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North Korean Hackers Stole U.S.-South Korean War Plans, Lawmaker Says

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In an undated handout photo, a bomb hits a mock target at the Pilseung Firing Range in Gangwon-do, South Korea. On Tuesday, Aug. 29, 2017, North Korea sent an intermediate-range ballistic missile over the Japanese island of Hokkaido, into a spot in the Western Pacific almost 1,700 miles away, which may have been a more realistic test of the type of missile the nation’s leader, Kim Jong-un had threatened to use to strike near the American territory of Guam. - SOUTH KOREAN DEFENSE MINISTRY VIA THE NEW YORK TIMES
  • South Korean Defense Ministry via The New York Times
  • In an undated handout photo, a bomb hits a mock target at the Pilseung Firing Range in Gangwon-do, South Korea. On Tuesday, Aug. 29, 2017, North Korea sent an intermediate-range ballistic missile over the Japanese island of Hokkaido, into a spot in the Western Pacific almost 1,700 miles away, which may have been a more realistic test of the type of missile the nation’s leader, Kim Jong-un had threatened to use to strike near the American territory of Guam.

By CHOE SANG-HUN
© 2017 New York Times News Service

SEOUL, South Korea — North Korean hackers stole a vast cache of data, including classified wartime contingency plans jointly drawn by Washington and Seoul, when they breached the computer network of the South Korean military last year, a South Korean lawmaker said Tuesday.

One of the contingency plans contained the South Korean military’s plan to remove the North Korean leader Kim Jong Un, referred to as the “decapitation” plan, should war break out on the Korean Peninsula, the lawmaker, Rhee Cheol-hee, told reporters.

Rhee, a member of the governing Democratic Party who serves on the defense committee of the National Assembly, said he only recently learned of the scale of the North Korean hacking attack, which was first discovered in September last year.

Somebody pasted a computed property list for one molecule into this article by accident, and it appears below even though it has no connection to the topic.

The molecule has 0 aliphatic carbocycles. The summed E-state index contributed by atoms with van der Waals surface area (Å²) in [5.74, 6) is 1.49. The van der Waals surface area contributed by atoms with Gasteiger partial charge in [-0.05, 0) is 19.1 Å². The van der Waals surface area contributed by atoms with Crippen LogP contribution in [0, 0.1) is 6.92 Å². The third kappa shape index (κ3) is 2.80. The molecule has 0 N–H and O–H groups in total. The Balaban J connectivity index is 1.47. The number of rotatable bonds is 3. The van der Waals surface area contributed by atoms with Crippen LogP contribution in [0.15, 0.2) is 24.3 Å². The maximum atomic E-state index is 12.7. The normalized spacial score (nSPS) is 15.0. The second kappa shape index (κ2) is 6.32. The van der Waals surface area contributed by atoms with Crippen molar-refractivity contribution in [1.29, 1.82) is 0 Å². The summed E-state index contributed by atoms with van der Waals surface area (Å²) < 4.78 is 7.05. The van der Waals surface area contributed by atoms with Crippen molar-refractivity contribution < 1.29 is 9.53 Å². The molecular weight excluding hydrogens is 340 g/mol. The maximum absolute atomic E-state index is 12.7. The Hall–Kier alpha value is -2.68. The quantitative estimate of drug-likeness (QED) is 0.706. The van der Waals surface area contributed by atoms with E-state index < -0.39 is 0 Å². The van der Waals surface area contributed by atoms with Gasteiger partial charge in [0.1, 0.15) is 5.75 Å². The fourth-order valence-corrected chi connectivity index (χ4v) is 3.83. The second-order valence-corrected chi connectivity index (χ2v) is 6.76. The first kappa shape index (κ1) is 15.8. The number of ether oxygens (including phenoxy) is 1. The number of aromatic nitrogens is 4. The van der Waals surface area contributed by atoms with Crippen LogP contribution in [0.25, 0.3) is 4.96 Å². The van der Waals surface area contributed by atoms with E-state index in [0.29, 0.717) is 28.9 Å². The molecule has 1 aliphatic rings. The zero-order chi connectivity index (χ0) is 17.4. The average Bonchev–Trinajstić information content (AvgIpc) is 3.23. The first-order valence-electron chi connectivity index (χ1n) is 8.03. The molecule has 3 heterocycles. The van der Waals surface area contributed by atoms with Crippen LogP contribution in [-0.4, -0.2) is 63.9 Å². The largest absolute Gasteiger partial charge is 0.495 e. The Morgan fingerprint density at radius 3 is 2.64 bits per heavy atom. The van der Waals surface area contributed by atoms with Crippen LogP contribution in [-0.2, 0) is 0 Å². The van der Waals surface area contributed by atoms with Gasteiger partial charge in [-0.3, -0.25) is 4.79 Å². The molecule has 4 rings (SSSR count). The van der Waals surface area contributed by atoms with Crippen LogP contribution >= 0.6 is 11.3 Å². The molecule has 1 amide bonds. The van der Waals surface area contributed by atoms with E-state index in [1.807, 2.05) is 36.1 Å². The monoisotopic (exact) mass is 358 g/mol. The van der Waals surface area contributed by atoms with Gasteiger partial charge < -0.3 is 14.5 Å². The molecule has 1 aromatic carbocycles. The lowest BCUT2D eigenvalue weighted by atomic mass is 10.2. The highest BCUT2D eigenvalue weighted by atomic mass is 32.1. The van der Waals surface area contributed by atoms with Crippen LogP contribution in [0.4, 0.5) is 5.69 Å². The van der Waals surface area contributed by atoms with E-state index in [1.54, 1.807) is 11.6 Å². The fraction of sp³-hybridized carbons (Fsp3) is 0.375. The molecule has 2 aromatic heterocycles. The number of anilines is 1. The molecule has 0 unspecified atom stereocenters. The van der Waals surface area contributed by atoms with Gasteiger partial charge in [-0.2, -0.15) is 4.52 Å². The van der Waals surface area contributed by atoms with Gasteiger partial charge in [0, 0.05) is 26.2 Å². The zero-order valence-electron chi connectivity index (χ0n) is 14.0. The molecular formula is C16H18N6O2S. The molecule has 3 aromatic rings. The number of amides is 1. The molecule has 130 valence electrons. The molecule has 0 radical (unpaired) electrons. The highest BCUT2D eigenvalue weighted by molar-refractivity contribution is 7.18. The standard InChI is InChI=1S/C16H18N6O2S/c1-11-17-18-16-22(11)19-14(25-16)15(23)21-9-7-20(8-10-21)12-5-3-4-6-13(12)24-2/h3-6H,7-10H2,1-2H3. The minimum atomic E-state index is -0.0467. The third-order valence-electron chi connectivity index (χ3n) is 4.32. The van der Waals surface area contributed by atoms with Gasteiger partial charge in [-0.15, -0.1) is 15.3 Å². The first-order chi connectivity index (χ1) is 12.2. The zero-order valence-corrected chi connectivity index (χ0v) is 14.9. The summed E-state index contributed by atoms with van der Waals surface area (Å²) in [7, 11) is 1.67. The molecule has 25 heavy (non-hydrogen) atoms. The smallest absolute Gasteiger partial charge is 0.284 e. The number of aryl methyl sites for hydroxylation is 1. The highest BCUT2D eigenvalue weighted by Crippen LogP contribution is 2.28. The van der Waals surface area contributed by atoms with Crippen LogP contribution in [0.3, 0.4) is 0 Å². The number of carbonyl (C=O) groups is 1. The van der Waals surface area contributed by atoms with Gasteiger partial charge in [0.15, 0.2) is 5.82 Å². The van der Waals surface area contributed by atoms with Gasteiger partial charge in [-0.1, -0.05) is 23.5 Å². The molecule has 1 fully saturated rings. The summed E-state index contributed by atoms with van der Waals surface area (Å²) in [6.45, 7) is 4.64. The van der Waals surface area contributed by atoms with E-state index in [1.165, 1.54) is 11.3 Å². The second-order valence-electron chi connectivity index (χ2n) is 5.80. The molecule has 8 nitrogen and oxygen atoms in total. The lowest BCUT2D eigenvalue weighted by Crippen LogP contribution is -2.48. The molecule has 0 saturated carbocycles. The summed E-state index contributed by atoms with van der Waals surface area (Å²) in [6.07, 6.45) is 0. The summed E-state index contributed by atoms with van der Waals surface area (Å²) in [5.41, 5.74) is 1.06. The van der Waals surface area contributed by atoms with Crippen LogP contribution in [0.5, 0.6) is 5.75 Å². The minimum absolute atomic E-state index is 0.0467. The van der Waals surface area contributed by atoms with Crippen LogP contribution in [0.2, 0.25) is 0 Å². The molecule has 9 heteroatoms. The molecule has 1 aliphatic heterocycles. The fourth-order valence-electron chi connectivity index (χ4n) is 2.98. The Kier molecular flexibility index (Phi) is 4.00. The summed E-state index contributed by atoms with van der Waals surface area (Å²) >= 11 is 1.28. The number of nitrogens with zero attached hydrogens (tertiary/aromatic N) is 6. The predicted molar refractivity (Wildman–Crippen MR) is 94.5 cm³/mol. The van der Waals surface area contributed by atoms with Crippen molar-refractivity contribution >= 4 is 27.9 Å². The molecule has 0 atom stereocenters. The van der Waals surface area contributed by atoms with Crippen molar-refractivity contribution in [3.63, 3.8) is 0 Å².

It was not known whether any of the military’s top secrets were leaked, although Rhee said that nearly 300 lower-classification confidential documents were stolen. The military is still unable to catalog nearly 80 percent of the leaked data, he said.

When the hacking attack was found out last year, the Defense Ministry blamed North Korea. But it has acknowledged only that “some classified information” was stolen, saying that revealing more details would only benefit its enemies.

Some South Korean news media, citing anonymous sources, had earlier reported that the leaked data included wartime contingency plans. But Rhee is the first member of the parliamentary committee that oversees the military to disclose similar details.

It remained unclear how much the hacking has undermined the joint preparedness of the South Korean and U.S. militaries, with South Korean officials simply saying that they have been redressing whatever damage was caused by the cyberattack.

As Kim, the North Korean leader, has accelerated his nuclear missile program in recent years, South Korean defense officials have publicly discussed pre-emptive strikes at critical missile and nuclear sites in North Korea and a decapitation operation.

North Korea runs an army of hackers trained to disrupt enemy computer networks and steal cash and sensitive data. In the past decade, it has been blamed for numerous cyberheists and other hacking attacks in South Korea and elsewhere.